Lest we forget
Free to be human
By Sam de Brito
November 24, 2020 "Information Clearing House" - "The Age" - November 30, 2011 - Been thinking about freedom lately, what with a quarter of the world fighting for it, another quarter screaming they don't have enough, a third quarter complaining theirs is being eroded and, then, the rest of us, who aren't even sure what it means.
I reckon you could put the vast majority of Australia into the last category; we work as wage slaves, bizarrely trying to earn our "freedom" through a life of indebtedness to banks, exhibiting "an amazing lack of realism for all that matters", to quote Eric Fromm.
"For the meaning of life and death, for happiness and suffering, for feeling and serious thought. [We have] covered up the whole reality of human existence and replaced it with this artificial, prettified picture of pseudo-reality, not too different from the 'savages' who lost their land and freedom for glittering glass beads," wrote Fromm.
No Advertising - No Government Grants - No Algorithm - This Is Independent Media
But let me back-track for a second.
Edwards is the co-editor of a fantastic website called Media Lens, which checks "the media's version of events against credible facts and opinion provided by journalists, academics and specialist researchers", hoping to show you and me how much government and big business propaganda gets reported as fact by mainstream media outlets.
(Anyone remember WMDs and Iraq? Well, it's happening again with Iran if we're to believe the sources cited by Media Lens, which include unpublished WikiLeaks cables.)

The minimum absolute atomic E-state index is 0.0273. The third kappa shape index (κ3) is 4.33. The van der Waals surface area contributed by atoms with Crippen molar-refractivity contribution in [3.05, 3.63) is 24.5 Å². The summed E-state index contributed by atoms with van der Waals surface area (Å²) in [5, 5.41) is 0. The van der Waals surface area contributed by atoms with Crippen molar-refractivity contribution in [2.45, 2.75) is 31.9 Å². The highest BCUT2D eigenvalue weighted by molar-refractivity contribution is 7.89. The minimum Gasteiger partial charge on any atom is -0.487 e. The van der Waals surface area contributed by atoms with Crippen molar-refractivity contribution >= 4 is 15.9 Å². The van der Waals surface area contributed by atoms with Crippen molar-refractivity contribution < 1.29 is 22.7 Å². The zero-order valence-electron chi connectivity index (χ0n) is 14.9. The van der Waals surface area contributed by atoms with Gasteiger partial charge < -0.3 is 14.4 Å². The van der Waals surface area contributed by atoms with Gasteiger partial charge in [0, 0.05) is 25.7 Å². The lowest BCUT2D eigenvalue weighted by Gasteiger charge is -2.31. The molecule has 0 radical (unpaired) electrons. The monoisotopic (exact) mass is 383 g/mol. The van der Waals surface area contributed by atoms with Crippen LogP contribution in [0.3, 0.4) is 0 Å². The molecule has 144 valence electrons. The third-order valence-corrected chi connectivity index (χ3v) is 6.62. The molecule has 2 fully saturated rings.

Anyway, it's fair to say Edwards writes to the beat of his own drum and his book reflects this ethos.
I like a bit of shit-stirring, so his ideas rang very true for me on a lot of subjects, such as: "Thought control in modern society doesn't rely on conspiratorial control; it depends on ensuring that the culture is swamped by certain types of facts, ideas and sources."
If you were gonna place any words under the Aussie coat of arms, I reckon "passive, conformist and uninformed" would fit the bill pretty well. I dunno what happened to our culture of anti-authoritarianism but it seems to have decreased in inverse proportion to average house prices and national body weight.
It's a theme I visited in my first novel, The Lost Boys:
We're propagandised by society to seek freedom in dependency.
"It's the dreamland here. It's a VB glow at sunset and a joint to make us think kooky but don't rock the boat, baby. We're full of prawns and fresh bread and cold beer so why even wonder what else could be? Why even think different when this is almost perfect? We're almost perfect? We're all on the edge of sleep, so fat and happy, the prawns are coming out of our arses intact, gleaming, untouched, because we're so full of fresh food, we don't need to digest it."
"Then there are wage slaves who are forced to sell their labour to pay for food, rent, mortgages, heating, and so on. Earlier dissidents understood that wage slavery really is a form of slavery. If you have no option but to sell your labour to survive, you can't be considered free.
"To work for a corporation is to be part of a system in which power flows strictly from the top down it's a totalitarian power structure. That's the lot of enormous numbers of people in the world. If you try to opt out in the UK [read, Australia], you are ordered to 'look for work', mostly different kinds of corporate bondage.
"If you refuse, you will be denied the means to live and can end up on the street, and then in jail. We all have this threat hanging over us all the time," Edwards writes.